Banco Cruzeiro do Sul SA bondholders are bracing for a liquidation of the Brazilian bank after officials proposed a repurchase plan that imposes harsher terms than investors anticipated.
The bank’s senior notes due in 2016 sank 9.625 cents yesterday to 47.375 cents, or 8.625 cents below the 56-cent offer price extended to creditors who tender by Aug. 28. The price gap shows bondholders are concerned the country’s deposit- insurance fund, which has overseen Cruzeiro do Sul since accounting irregularities prompted its June takeover, won’t gain the 90 percent approval required to complete the buyback and push the bank toward liquidation.
Investors are “not confident a solution will be found,” Marco Aurelio de Sa, the head of trading at Credit Agricole Securities, a unit of the Montrouge, France-based bank, said in a telephone interview from Miami. “It’s going to be a complicated resolution of this story.”
A default on Cruzeiro do Sul’s $1.6 billion of dollar bonds would be the biggest in Latin America since 2002, according to Moody’s Investors Service. Brazil is taking a harder line with Cruzeiro do Sul bondholders than it did with creditors of Banco Panamericano SA in 2010, establishing a precedent Alliance Bernstein LP says may drive up borrowing costs for the country’s other mid-sized banks.
“It’s the first time bondholders are taking a significant haircut on the sector, so it will impact sentiment,” Shamaila Khan, an emerging-market portfolio manager at Alliance Bernstein, which oversees about $418 billion of assets, said in a telephone interview from New York. “Investors are going to be a lot more discriminating. They will focus a lot more on who the bank lends to, where its funding comes from and who the owners are.”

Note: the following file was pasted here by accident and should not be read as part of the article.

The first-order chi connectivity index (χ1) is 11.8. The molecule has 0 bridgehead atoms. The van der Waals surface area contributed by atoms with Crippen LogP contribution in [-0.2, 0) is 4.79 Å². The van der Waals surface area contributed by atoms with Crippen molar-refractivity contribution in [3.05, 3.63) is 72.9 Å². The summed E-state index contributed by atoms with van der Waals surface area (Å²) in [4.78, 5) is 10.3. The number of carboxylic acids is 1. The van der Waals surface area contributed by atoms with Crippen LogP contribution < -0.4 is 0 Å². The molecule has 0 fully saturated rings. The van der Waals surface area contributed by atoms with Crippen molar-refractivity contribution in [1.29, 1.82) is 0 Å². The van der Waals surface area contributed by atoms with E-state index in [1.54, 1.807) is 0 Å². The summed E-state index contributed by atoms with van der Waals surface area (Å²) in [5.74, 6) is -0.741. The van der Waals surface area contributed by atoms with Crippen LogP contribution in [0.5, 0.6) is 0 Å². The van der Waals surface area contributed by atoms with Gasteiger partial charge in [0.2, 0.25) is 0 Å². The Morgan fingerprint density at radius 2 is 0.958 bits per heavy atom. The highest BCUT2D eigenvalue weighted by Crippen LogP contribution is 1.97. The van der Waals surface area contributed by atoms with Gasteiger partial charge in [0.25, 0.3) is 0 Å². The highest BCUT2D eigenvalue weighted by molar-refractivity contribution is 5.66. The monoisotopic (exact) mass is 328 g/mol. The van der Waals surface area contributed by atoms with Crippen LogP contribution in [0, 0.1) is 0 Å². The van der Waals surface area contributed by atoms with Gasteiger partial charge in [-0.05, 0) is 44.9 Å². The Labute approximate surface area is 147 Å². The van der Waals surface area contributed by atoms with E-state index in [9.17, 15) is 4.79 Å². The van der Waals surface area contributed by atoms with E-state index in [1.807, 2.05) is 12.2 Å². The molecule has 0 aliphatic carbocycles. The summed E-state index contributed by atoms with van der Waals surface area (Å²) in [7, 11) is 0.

Subordinated bonds from Banco Bonsucesso SA, which like Cruzeiro do Sul and Panamericano is focused on the payroll- deductible loan sector, yield 16.39 percent, according to data compiled by Bloomberg. The 9.25 percent securities due 2020 are rated B2 by Moody’s Investors Service, five steps below investment grade. Similar-maturity notes from Banco Industrial & Comercial SA yield 8.32 percent. Global junk-rated bank debt yields an average 7.01 percent, Bank of America Corp. (BAC:US) data show.
“Cruzeiro doesn’t help of course,” Juliana Pentagna Guimaraes, the bank’s head of investor relations, said by phone from Belo Horizonte, Brazil. “From now on the market is going to be more selective, knowing and appreciating banks that can still work with good possibilities in the segment.”
A spokeswoman for Sao Paulo-based Banco Industrial & Comercial, who asked not to be identified in accordance with company policy, declined to comment.
While both Cruzeiro do Sul and Panamericano were taken over by the deposit-insurance fund amid accounting irregularities, Panamericano’s bondholders suffered no losses. Antonio Carlos Bueno, the head of the fund, known as FGC, said at an Aug. 14 press conference that he was looking to be “firm” with Cruzeiro do Sul creditors.
“We are treating bondholders in a way that’s not offensive, not aggressive, but firm,” Bueno said. “You can’t joke around. This is not a soccer game. If nothing happens, it’s done, it’s over. The bank will be liquidated.”
The discounted bond repurchase is part of the deposit- insurance fund’s attempt to cover a capital shortfall after Cruzeiro do Sul took a writedown of 3.11 billion reais ($1.5 billion). An audit requested by the FGC found accounting violations that included the balance sheet showing more than 1.3 billion in assets that don’t exist, deposit insurance fund officials said at the Aug. 14 briefing in Sao Paulo.
Central bankers seized Cruzeiro do Sul on June 4 after finding “unsubstantiated asset items” and turned the bank over to the privately owned FGC with the goal of finding a buyer and saving it from liquidation.